The refuge is located in Southern Nevada and approximately 90 miles northwest of Las Vegas.
Downtown Las Vegas = 106 miles
Death Valley National Park = 44 miles to visitor center at Furnace Creek
Beatty, Nevada = 48 miles
Shoshone, California = 41 miles
Tecopa, California = 55 miles
Driving Directions to the Visitor Center
The recommended route to the Visitor Center for passenger vehicles and RVs is via the South Entrance off Bell Vista Road.
Other Facilities in the Complex
Ash Meadows National Refuge is part of Desert National Wildlife Refuge Complex. Desert National Wildlife Refuge Complex consist of four Wildlife Refuges: Ash Meadows National Wildlife Refuge, Moapa National Wildlife Refuge, Desert National Wildlife Refuge, and Pahranagat National Refuge.
Rules and Policies
There are lots of fun, interesting and educational activities that you can do on the refuge. Please check with refuge management before participating in an activity that could harm the environment, yourself, other people, wildlife or habitats. We want all of our visitors to enjoy the refuge. Please help us protect this area and its unique wildlife by adhering to the following rules and regulations.
The visitor center features interactive exhibits, regular viewings of the Ash Meadows movie, a bookstore, and a picnic area. With direct access to Crystal Springs Boardwalk, the visitor center is a great place to begin your adventure at Ash Meadows.
Driving Directions to the Visitor Center
The recommended route to the Visitor Center for passenger vehicles and RVs is via the South Entrance.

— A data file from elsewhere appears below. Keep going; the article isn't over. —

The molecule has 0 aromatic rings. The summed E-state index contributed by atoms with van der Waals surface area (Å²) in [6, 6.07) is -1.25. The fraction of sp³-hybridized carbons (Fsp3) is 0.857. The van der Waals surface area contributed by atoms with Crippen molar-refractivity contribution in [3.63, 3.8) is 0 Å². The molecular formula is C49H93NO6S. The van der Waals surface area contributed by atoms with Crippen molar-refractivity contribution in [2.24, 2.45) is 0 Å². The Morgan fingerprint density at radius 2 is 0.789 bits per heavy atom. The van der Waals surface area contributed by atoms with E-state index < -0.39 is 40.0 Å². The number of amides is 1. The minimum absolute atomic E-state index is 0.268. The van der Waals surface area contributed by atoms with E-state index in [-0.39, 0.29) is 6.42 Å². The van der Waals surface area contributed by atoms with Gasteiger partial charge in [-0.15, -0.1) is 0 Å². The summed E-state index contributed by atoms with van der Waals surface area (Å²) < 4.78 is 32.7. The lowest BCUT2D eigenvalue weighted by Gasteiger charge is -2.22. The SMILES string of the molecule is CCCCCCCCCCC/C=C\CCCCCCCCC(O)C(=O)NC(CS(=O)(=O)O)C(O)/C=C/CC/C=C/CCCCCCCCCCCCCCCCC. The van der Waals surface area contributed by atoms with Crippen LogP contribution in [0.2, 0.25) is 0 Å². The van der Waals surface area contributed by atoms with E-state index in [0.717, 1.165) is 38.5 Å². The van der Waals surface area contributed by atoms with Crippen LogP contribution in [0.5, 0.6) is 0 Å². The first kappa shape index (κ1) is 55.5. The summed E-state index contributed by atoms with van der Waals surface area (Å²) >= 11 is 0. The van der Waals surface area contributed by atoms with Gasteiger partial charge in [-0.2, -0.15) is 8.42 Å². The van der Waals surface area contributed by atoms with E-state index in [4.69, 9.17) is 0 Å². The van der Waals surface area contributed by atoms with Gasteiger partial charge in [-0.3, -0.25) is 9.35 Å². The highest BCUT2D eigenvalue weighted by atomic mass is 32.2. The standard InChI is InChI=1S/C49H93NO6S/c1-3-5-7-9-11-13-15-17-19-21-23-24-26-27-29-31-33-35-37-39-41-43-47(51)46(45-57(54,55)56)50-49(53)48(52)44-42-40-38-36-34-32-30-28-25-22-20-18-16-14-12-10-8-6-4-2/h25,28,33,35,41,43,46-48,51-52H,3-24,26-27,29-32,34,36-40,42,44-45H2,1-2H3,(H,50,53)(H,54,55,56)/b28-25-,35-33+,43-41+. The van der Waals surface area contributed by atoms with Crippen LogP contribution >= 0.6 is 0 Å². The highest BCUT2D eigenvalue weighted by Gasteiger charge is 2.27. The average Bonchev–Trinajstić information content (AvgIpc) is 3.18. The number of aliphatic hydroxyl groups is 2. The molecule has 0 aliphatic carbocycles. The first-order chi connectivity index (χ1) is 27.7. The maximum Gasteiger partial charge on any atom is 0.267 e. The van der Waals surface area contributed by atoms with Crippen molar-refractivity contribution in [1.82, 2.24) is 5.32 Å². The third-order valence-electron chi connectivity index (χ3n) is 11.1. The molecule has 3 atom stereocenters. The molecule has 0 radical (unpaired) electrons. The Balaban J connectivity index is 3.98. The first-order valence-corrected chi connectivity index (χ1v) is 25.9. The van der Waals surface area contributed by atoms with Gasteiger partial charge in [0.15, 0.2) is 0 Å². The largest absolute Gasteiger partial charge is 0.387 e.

Coming from Las Vegas:
Take US-95 North to NV-373 South at Lathrop Wells/Amargosa Valley. Continue on NV-373 South to Death Valley Junction. Take State Line/Belle Vista Road to Spring Meadows Road (dirt road) to the South Entrance. Once you enter the refuge, follow signs to the Visitor Center.
Coming from Pahrump:
To the South Entrance:
Take NV-160 North to Bell Vista Road. Continue on Bell Vista Road for approximately 22 miles. Take Spring Meadows Road (dirt road) to the South Entrance. Once you enter the refuge, follow signs to the Visitor Center.
Alternative Routes (High Clearance Vehicle Recommended)
From Las Vegas/Crystal
Take US-95 North to NV-160 South. Continue on NV-160 South to Crystal Road. Take Crystal Road/Ranch Road/Devils Hole Road to the refuge Devils Hole Entrance. Once you enter the refuge, follow signs to the Visitor Center.
Take NV-160 North to Bell Vista Road. Continue on Bell Vista Road to Ash Meadows Road. Take Ash Meadows Road onto the refuge. Once you enter the refuge, follow signs to the Visitor Center.
Crystal Springs boardwalk will take you to our most beautiful Caribbean-blue spring pool. This spring produces 2,800 gallons of water a minute, is approximately 15 feet deep and the water stays a consistent 87° (F) 30° (C). The length of the boardwalk is approximately 0.9 miles round-trip (1,430 meters) and there are benches, viewing area complete with scopes and colorful informational panels along the way. The boardwalk is wheelchair accessible but no bicycles are allowed.